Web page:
Low calcium content pyroxenes are called orthopyroxenes and the most common encountered on the lunar surface are rocks containing some amount of norite.  The greater the amount of iron present, the greater the band depth and the more mafic the terrain is.  Amounts of iron under about 5% are not very mafic and are typically anorthositic.  Such terrain constitutes the majority of the lunar highlands.   The peaks are largely noritic, but with some mixed composition present in some areas.  Noritic features usually have band centers under 0.95 microns and band depths significantly greater than 5%.  FWHM band width is usually significantly less than 0.3 microns.

In contrast, high calcium content pyroxenes are called clinopyroxenes.  Small amounts of clinopyroxenes, typically less than 5%, are found in the rather anorthositic soils of the lunar highlands.  More mafic clinopyrene content is found in mare basalts and in the central peaks and walls of some craters such as Tycho.  Clinopyroxenes gave band centers between 0.95 microns and 1.0 microns.  Their FWHM widths are similar to those of orthopyroxenes. Olivine has a band center above 1.0 microns and the most well known olivine rich area is the central peak region of the crater Copernicus.  Some lunar mare also contain significant amounts of olivine.  Pure olivine is called dunite and lesser amounts are referred to as troctolite.  The FWHM width of olivine is wider than that of orthopyroxene or clinopyroxene and is usually greater than 0.3 microns.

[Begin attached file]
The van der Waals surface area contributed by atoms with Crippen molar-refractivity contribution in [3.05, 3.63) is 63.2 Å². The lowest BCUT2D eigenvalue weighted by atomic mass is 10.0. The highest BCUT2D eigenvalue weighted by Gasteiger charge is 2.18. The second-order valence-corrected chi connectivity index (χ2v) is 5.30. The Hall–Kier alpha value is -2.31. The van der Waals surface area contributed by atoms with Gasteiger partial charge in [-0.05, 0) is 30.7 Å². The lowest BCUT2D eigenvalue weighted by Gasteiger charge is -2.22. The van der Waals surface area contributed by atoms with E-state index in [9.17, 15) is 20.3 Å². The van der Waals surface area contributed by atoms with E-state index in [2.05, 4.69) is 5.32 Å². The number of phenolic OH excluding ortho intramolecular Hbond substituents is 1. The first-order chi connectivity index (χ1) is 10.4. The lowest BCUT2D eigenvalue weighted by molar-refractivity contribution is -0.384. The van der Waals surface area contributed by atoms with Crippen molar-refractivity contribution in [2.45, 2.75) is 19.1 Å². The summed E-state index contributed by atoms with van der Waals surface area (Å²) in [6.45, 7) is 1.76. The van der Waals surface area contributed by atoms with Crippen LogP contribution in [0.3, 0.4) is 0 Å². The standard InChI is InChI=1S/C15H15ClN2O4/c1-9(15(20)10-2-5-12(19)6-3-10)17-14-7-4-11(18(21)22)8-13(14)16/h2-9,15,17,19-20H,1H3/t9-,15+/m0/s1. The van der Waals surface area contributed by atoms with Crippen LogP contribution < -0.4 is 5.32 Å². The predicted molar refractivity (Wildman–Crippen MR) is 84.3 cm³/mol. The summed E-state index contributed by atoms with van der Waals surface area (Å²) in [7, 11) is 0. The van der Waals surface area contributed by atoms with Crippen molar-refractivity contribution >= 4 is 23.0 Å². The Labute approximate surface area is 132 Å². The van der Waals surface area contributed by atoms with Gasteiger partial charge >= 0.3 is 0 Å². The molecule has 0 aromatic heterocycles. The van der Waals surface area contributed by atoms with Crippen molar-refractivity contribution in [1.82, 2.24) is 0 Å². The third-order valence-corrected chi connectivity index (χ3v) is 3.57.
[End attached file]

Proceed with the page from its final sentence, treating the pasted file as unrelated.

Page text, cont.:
Lunar features that lack iron content and so show no absorption trough near 1.0 micron and lack other minerals such as ilmenite, are likely to be more purely anorthositic.   


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